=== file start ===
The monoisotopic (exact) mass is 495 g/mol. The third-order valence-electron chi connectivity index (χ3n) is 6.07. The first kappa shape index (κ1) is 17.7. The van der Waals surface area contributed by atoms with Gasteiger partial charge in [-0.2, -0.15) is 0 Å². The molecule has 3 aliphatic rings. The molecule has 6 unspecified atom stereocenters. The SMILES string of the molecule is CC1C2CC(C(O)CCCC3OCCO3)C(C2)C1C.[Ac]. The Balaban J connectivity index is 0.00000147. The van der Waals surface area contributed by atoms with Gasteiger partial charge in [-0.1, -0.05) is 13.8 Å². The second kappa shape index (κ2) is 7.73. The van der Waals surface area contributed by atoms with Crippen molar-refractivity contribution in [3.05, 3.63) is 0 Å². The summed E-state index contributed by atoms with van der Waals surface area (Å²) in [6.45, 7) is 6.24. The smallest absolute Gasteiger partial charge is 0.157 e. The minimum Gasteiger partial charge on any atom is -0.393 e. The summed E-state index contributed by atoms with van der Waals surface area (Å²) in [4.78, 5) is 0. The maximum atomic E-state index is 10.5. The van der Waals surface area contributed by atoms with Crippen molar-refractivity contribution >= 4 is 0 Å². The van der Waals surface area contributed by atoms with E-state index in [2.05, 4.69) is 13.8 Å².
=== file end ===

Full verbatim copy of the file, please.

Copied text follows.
The monoisotopic (exact) mass is 495 g/mol. The third-order valence-electron chi connectivity index (χ3n) is 6.07. The first kappa shape index (κ1) is 17.7. The van der Waals surface area contributed by atoms with Gasteiger partial charge in [-0.2, -0.15) is 0 Å². The molecule has 3 aliphatic rings. The molecule has 6 unspecified atom stereocenters. The SMILES string of the molecule is CC1C2CC(C(O)CCCC3OCCO3)C(C2)C1C.[Ac]. The Balaban J connectivity index is 0.00000147. The van der Waals surface area contributed by atoms with Gasteiger partial charge in [-0.1, -0.05) is 13.8 Å². The second kappa shape index (κ2) is 7.73. The van der Waals surface area contributed by atoms with Crippen molar-refractivity contribution in [3.05, 3.63) is 0 Å². The summed E-state index contributed by atoms with van der Waals surface area (Å²) in [6.45, 7) is 6.24. The smallest absolute Gasteiger partial charge is 0.157 e. The minimum Gasteiger partial charge on any atom is -0.393 e. The summed E-state index contributed by atoms with van der Waals surface area (Å²) in [4.78, 5) is 0. The maximum atomic E-state index is 10.5. The van der Waals surface area contributed by atoms with Crippen molar-refractivity contribution >= 4 is 0 Å². The van der Waals surface area contributed by atoms with E-state index in [2.05, 4.69) is 13.8 Å².